English   español  
Please use this identifier to cite or link to this item: http://hdl.handle.net/10261/129088
logo share SHARE logo core CORE   Add this article to your Mendeley library MendeleyBASE

Visualizar otros formatos: MARC | Dublin Core | RDF | ORE | MODS | METS | DIDL | DATACITE
Exportar a otros formatos:


Extensive conservation of ancient microsynteny across metazoans due to cis-regulatory constraints

AuthorsIrimia, Manuel; Tena, Juan J. ; Fernández-Miñán, Ana ; Maeso, Ignacio; Bogdanovic, Ozren ; Calle-Mustienes, Elisa de la ; Gómez-Skarmeta, José Luis ; Fraser, Hunter B.
Issue Date2012
PublisherCold Spring Harbor Laboratory Press
CitationGenome Research 22(12): 2356-2367 (2012)
AbstractThe order of genes in eukaryotic genomes has generally been assumed to be neutral, since gene order is largely scrambled over evolutionary time. Only a handful of exceptional examples are known, typically involving deeply conserved clusters of tandemly duplicated genes (e.g., Hox genes and histones). Here we report the first systematic survey of microsynteny conservation across metazoans, utilizing 17 genome sequences. We identified nearly 600 pairs of unrelated genes that have remained tightly physically linked in diverse lineages across over 600 million years of evolution. Integrating sequence conservation, gene expression data, gene function, epigenetic marks, and other genomic features, we provide extensive evidence that many conserved ancient linkages involve (1) the coordinated transcription of neighboring genes, or (2) genomic regulatory blocks (GRBs) in which transcriptional enhancers controlling developmental genes are contained within nearby bystander genes. In addition, we generated ChIP-seq data for key histone modifications in zebrafish embryos, which provided further evidence of putative GRBs in embryonic development. Finally, using chromosome conformation capture (3C) assays and stable transgenic experiments, we demonstrate that enhancers within bystander genes drive the expression of genes such as Otx and Islet, critical regulators of central nervous system development across bilaterians. These results suggest that ancient genomic functional associations are far more common than previously thought—involving ∼12% of the ancestral bilaterian genome—and that cis-regulatory constraints are crucial in determining metazoan genome architecture.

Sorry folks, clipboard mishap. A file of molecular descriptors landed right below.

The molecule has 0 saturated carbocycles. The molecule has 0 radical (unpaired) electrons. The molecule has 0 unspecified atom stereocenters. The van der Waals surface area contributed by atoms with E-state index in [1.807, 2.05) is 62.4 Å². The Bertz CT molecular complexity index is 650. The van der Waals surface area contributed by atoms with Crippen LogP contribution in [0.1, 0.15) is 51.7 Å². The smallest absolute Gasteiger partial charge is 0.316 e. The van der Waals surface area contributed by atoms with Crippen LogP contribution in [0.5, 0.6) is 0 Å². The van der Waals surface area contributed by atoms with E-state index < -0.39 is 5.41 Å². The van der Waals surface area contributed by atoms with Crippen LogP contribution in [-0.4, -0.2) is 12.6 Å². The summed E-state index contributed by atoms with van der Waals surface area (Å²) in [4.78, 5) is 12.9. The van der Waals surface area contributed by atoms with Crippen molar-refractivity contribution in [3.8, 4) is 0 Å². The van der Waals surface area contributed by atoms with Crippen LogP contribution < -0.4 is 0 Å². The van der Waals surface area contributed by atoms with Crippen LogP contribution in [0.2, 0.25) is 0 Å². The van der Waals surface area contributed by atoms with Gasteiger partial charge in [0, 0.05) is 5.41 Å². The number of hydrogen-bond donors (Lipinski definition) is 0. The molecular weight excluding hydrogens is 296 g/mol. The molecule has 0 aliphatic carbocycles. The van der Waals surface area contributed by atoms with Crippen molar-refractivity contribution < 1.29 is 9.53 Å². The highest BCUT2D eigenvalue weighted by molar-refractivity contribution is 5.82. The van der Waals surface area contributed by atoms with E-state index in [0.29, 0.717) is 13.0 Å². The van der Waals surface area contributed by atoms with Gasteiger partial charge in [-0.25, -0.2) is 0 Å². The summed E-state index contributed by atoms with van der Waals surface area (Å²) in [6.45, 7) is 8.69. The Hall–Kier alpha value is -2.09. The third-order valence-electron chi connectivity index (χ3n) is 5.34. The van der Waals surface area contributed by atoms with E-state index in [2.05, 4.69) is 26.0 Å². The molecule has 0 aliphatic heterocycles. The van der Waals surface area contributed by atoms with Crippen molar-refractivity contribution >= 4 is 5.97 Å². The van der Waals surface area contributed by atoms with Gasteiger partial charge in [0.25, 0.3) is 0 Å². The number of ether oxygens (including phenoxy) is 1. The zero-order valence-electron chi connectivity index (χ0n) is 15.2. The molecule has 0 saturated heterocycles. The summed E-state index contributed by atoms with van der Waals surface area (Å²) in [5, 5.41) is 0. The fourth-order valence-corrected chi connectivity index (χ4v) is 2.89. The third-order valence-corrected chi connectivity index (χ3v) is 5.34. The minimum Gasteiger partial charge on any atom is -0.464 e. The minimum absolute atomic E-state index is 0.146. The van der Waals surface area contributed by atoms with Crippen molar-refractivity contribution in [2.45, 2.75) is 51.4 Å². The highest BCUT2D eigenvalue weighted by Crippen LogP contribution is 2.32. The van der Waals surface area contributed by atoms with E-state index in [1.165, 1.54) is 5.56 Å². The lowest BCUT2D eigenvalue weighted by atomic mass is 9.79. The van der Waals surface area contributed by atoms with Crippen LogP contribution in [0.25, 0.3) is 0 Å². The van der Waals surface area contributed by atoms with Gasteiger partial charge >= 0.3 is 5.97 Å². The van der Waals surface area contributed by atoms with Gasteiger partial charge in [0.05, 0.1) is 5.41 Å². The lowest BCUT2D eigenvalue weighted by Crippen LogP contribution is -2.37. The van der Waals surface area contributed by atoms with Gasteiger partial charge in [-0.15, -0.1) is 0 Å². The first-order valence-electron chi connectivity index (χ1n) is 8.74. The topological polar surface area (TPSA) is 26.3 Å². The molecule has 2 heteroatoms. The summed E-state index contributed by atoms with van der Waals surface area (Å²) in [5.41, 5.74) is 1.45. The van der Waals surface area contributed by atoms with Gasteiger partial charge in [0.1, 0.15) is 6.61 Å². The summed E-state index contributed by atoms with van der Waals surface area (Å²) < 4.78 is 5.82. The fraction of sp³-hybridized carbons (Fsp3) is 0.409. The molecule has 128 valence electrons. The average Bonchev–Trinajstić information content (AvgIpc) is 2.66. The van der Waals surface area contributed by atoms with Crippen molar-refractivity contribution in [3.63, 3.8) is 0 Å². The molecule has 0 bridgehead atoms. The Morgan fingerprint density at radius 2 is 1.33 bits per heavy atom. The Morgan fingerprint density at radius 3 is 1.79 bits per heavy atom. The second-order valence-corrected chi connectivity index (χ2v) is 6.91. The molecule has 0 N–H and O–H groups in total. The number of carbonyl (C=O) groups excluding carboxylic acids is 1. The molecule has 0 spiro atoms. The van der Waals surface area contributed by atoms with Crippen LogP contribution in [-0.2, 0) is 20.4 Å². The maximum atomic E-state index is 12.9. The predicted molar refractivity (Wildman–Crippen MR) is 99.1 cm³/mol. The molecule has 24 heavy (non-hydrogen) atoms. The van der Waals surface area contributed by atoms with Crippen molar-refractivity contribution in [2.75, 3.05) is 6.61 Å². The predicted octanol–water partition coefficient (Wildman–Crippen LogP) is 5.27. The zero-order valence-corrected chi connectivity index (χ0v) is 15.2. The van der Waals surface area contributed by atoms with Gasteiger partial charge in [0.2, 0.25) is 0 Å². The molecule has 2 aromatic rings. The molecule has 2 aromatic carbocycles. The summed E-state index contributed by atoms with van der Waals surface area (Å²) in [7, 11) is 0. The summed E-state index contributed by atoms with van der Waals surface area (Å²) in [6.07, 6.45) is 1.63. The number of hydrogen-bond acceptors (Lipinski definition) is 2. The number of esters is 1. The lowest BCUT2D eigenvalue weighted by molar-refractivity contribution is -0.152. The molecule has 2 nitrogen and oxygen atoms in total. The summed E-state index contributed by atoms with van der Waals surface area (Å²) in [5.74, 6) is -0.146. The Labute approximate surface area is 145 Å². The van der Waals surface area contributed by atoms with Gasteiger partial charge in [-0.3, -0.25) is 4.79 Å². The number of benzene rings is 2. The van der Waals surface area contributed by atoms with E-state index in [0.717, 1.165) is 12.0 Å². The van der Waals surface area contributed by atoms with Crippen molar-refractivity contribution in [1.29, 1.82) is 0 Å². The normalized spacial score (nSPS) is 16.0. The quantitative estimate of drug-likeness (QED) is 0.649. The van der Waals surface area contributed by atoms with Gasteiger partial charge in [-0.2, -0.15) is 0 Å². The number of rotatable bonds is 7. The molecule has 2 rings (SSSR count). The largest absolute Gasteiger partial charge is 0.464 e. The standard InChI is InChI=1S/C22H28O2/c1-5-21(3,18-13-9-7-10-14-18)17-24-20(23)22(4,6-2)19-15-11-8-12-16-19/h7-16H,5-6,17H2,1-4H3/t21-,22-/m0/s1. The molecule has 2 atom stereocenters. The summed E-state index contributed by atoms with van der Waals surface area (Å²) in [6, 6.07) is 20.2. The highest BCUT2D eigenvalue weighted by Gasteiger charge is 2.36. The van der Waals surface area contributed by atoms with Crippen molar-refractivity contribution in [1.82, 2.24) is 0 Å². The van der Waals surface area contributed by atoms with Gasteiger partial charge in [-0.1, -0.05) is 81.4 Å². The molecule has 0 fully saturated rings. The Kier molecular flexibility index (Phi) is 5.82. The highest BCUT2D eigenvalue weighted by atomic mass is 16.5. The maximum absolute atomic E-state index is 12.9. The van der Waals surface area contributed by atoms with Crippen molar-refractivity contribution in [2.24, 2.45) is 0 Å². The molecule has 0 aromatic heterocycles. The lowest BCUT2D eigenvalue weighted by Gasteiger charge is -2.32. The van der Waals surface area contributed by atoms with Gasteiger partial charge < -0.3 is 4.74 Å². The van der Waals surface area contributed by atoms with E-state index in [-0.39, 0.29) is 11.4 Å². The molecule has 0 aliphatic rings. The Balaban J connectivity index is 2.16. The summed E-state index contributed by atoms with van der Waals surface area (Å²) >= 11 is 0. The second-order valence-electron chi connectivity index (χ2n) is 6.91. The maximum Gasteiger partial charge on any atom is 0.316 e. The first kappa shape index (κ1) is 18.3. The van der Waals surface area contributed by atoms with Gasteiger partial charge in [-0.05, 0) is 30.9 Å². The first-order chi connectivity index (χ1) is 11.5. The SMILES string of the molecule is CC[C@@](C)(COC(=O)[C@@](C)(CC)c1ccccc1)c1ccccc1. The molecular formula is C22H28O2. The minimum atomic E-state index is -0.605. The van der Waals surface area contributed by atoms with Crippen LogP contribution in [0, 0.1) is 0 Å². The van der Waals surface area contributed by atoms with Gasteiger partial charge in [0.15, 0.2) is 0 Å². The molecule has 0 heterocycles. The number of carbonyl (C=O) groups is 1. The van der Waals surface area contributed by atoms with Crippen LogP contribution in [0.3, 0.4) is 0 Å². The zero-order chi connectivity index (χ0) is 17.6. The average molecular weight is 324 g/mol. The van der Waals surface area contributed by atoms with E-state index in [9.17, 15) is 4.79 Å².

DescriptionThis article is distributed exclusively by Cold Spring Harbor Laboratory Press for the first six months after the full-issue publication date; after six months, it is available under a Creative Commons License.-- et al.
Publisher version (URL)http://dx.doi.org/10.1101/gr.139725.112
Appears in Collections:(CABD) Artículos
Files in This Item:
File Description SizeFormat 
due to cis-regulatory .pdf1,29 MBAdobe PDFThumbnail
Show full item record
Review this work

WARNING: Items in Digital.CSIC are protected by copyright, with all rights reserved, unless otherwise indicated.